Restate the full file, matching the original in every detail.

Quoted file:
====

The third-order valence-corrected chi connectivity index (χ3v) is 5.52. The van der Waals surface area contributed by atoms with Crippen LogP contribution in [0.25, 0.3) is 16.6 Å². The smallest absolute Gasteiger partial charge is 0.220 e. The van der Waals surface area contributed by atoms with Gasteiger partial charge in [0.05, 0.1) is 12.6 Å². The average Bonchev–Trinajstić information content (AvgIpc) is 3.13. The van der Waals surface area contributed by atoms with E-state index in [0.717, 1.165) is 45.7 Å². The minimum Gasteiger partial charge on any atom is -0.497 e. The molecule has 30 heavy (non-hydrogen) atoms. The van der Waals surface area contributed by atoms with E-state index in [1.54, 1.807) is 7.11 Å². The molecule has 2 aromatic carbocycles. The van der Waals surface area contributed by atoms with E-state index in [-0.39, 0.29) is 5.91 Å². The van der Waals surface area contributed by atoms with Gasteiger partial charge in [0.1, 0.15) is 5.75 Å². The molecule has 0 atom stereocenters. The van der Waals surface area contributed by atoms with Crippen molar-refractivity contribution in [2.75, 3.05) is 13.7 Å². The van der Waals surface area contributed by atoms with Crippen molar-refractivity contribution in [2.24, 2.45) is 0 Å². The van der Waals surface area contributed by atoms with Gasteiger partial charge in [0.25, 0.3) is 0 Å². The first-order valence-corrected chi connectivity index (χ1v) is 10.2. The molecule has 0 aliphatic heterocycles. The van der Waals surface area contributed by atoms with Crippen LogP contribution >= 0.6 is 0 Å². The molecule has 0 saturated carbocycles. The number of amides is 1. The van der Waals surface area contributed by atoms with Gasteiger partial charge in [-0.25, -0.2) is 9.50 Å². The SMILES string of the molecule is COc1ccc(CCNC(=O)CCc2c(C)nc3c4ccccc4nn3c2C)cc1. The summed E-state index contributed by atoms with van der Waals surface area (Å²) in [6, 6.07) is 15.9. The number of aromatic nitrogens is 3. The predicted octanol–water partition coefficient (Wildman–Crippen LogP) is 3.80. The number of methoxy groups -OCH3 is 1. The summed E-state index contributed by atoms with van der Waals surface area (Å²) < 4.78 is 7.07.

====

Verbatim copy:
The third-order valence-corrected chi connectivity index (χ3v) is 5.52. The van der Waals surface area contributed by atoms with Crippen LogP contribution in [0.25, 0.3) is 16.6 Å². The smallest absolute Gasteiger partial charge is 0.220 e. The van der Waals surface area contributed by atoms with Gasteiger partial charge in [0.05, 0.1) is 12.6 Å². The average Bonchev–Trinajstić information content (AvgIpc) is 3.13. The van der Waals surface area contributed by atoms with E-state index in [0.717, 1.165) is 45.7 Å². The minimum Gasteiger partial charge on any atom is -0.497 e. The molecule has 30 heavy (non-hydrogen) atoms. The van der Waals surface area contributed by atoms with E-state index in [1.54, 1.807) is 7.11 Å². The molecule has 2 aromatic carbocycles. The van der Waals surface area contributed by atoms with E-state index in [-0.39, 0.29) is 5.91 Å². The van der Waals surface area contributed by atoms with Gasteiger partial charge in [0.1, 0.15) is 5.75 Å². The molecule has 0 atom stereocenters. The van der Waals surface area contributed by atoms with Crippen molar-refractivity contribution in [2.75, 3.05) is 13.7 Å². The van der Waals surface area contributed by atoms with Crippen molar-refractivity contribution in [2.24, 2.45) is 0 Å². The van der Waals surface area contributed by atoms with Gasteiger partial charge in [0.25, 0.3) is 0 Å². The first-order valence-corrected chi connectivity index (χ1v) is 10.2. The molecule has 0 aliphatic heterocycles. The van der Waals surface area contributed by atoms with Crippen LogP contribution >= 0.6 is 0 Å². The molecule has 0 saturated carbocycles. The number of amides is 1. The van der Waals surface area contributed by atoms with Gasteiger partial charge in [-0.25, -0.2) is 9.50 Å². The SMILES string of the molecule is COc1ccc(CCNC(=O)CCc2c(C)nc3c4ccccc4nn3c2C)cc1. The summed E-state index contributed by atoms with van der Waals surface area (Å²) in [6, 6.07) is 15.9. The number of aromatic nitrogens is 3. The predicted octanol–water partition coefficient (Wildman–Crippen LogP) is 3.80. The number of methoxy groups -OCH3 is 1. The summed E-state index contributed by atoms with van der Waals surface area (Å²) < 4.78 is 7.07.